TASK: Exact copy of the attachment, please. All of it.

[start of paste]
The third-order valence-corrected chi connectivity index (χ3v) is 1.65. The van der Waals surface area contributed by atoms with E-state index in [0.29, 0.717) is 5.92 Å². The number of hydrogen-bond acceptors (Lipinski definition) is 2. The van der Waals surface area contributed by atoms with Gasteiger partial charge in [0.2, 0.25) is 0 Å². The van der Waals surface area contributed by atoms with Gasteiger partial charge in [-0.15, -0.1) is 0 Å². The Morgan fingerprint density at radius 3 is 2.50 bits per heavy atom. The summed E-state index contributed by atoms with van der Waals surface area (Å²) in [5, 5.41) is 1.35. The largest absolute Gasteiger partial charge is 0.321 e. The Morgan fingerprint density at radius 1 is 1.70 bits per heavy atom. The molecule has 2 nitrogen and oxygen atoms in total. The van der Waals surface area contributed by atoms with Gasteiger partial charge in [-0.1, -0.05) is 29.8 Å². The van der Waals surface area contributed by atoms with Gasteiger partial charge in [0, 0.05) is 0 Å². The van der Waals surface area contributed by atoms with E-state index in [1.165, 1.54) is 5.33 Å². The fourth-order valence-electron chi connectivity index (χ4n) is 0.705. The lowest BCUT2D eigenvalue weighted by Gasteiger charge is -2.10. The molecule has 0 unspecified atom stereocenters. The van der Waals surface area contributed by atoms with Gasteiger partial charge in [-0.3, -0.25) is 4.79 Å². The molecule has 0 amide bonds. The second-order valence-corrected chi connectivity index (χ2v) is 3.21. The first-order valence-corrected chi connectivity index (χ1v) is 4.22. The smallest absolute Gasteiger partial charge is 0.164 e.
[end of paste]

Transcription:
The third-order valence-corrected chi connectivity index (χ3v) is 1.65. The van der Waals surface area contributed by atoms with E-state index in [0.29, 0.717) is 5.92 Å². The number of hydrogen-bond acceptors (Lipinski definition) is 2. The van der Waals surface area contributed by atoms with Gasteiger partial charge in [0.2, 0.25) is 0 Å². The van der Waals surface area contributed by atoms with Gasteiger partial charge in [-0.15, -0.1) is 0 Å². The Morgan fingerprint density at radius 3 is 2.50 bits per heavy atom. The summed E-state index contributed by atoms with van der Waals surface area (Å²) in [5, 5.41) is 1.35. The largest absolute Gasteiger partial charge is 0.321 e. The Morgan fingerprint density at radius 1 is 1.70 bits per heavy atom. The molecule has 2 nitrogen and oxygen atoms in total. The van der Waals surface area contributed by atoms with Gasteiger partial charge in [-0.1, -0.05) is 29.8 Å². The van der Waals surface area contributed by atoms with Gasteiger partial charge in [0, 0.05) is 0 Å². The van der Waals surface area contributed by atoms with E-state index in [1.165, 1.54) is 5.33 Å². The fourth-order valence-electron chi connectivity index (χ4n) is 0.705. The lowest BCUT2D eigenvalue weighted by Gasteiger charge is -2.10. The molecule has 0 unspecified atom stereocenters. The van der Waals surface area contributed by atoms with Gasteiger partial charge in [-0.3, -0.25) is 4.79 Å². The molecule has 0 amide bonds. The second-order valence-corrected chi connectivity index (χ2v) is 3.21. The first-order valence-corrected chi connectivity index (χ1v) is 4.22. The smallest absolute Gasteiger partial charge is 0.164 e.